I’m not trying to make any grand claim about this, but my hope is that because Teknikio uses more familiar materials, tech will translate to play more easily. Craft makes playing with electrical components more accessible and familiar, but a lot of craft and design skills are also basic life skills.
I was shocked when I went into a high school to do a soft circuits workshops, and no one knew how to thread a needle. That’s something I learned in seventh grade, and even before that my mom and grandma were always sewing, so I didn’t even consider that home economics wasn’t being taught anymore.
You might not want to sew everything yourself. Maybe you’re just kind of sloppy, and you want to take it to a tailor and have it done right. At the end of the day, I think you should have the basic knowledge of “if my button fell off, I know how to put it back on.”
With these craft and design skills, Teknikio pushes you to think about things in a new way. For our projects, you might have been introduced to origami, but what happens when you think about origami that moves and lights up? What does that inspire? Taking familiar, everyday objects and reimagining them is the core of what Teknikio tries to get people to do; to make it their own and keep going with it.
I want to play with one these kits so badly! They sound like so much fun!
What was the biggest challenge in scaling Teknikio from a concept to an actual functioning business?
I personally still face those challenges. I come from more of a technical background. I studied some design in grad school but picked up a lot of it along the way. I had no idea how to think about packaging or consumer psychology, which I think is really hard. You realize at one point [that] if you put something in a cool enough looking box, it doesn’t matter what's in that box. The box is actually more important than what’s inside.
Learning how to communicate our mission to someone who is just going to look at it on Amazon or in a store for five seconds and decide if it's interesting, has been a big challenge. There’s a lot that goes with that problem.
There’s also a lot of logistical issues of “I know how to make 5 of these. I know how to make 5,000 of these. But I don’t know how to make 50,000 or half a million.”
As we scale, sometimes, we just have to start over, find new sources, and figure out how to best keep growing. A lot of the businesses that help you are set up for a specific niche. For example, Fulfillment Center might be set up to help you at an early stage when you don’t have much inventory. I wish we could just find one company that we could grow with, but it oftentimes happens that we have to stop working with one source and move on to another.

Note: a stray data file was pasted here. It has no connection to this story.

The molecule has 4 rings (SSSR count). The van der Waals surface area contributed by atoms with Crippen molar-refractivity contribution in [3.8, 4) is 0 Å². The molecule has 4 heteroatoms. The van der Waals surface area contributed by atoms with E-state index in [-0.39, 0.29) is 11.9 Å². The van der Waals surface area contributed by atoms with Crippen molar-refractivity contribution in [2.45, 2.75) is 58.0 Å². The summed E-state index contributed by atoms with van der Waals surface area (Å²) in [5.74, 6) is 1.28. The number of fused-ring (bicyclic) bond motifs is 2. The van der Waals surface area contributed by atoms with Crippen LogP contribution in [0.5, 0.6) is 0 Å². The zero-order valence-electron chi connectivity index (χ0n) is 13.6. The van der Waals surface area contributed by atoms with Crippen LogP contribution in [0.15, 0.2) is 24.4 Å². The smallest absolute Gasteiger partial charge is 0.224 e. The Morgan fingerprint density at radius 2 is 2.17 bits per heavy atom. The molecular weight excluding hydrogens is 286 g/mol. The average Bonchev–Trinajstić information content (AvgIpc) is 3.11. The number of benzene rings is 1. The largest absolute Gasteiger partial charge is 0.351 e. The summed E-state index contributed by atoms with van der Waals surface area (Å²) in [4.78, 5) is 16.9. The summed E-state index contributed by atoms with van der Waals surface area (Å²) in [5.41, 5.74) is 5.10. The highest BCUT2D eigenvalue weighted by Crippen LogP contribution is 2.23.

Many schools lack a budget to integrate computer science into their curriculum. How can we prevent computer illiteracy in underfunded school districts?
Its a very big bureaucratic problem. The schools have standards. The teachers have curriculum that meets those standards. Then I show up, and I’m like “try this thing!”
They say, “that looks cool,but I’m already really overwhelmed, and why should I do that?" They are a very tough customer to convince.
There are a lot of really great standards out there. The Next Generation Science Standards, for example, really focus on bringing a lot more of creative and interactive approaches back into schools.
Teknikio accepts that it's easier to get in through the backdoor for now; summer camps and after schools programs have less overhead demand. If that’s who is going to go for it, then that's who we need to focus on. We want to work with many schools as possible, but that presents a big challenge for us as a small company.
Problem solving using technology as a tool will be a foundational skill to getting a job in the future. You can’t be afraid of robots.
Children need to be prototyping in order for them to have opportunities in the future. How are we going to get important skills for the future economy taught in public schools?
This is why we need as many of these tools as possible. I’m glad that we are making an impact as well as little bits and circuit stickers. I’m glad we are all out there trying to solve this problem together. I always try take a step back and look at the bigger picture of the other 95% who have never heard of us or of any of our competitors and find a way to go more mainstream.
What question do you wish I had asked you?
A core,central part of our design is to make Teknikio feel gender neutral (but really girl centric). When I started this project, I was on a mission to empower girls. I used to go to Target, and there was a pink aisle and blue aisle.
I didn’t want to contribute to this problem. Making something specifically for one gender felt like contributing to that problem. We probably tried almost too much in the beginning to pick colors that are not stereotyped and to pick projects that are not gender specific. Gender is a really touchy subject, and it's hard to find balance.
We have a project where you sew a bow tie, but that can be a bow tie that you can wear in your hair or around your neck. We really try to keep it open. That goes hand in hand with the Teknikio creation and invention process anyways. Teknikio strives to push users to consider how they can make something more meaningful to themselves and personalize it. By design, our kits give people raw materials and a general prompt to freely create with, as opposed to trying to prescribe something that feels more in one direction or the other.
Even communicating about gender is sensitive. We’ve had times where the parent doesn’t want their son to have the sewing kit. It's hard to figure out your place in that. I think these toys and experiences have a really big impact on children growing up, and I’m hoping that with Teknikio we will be able to dilute and dissolve that issue a little bit.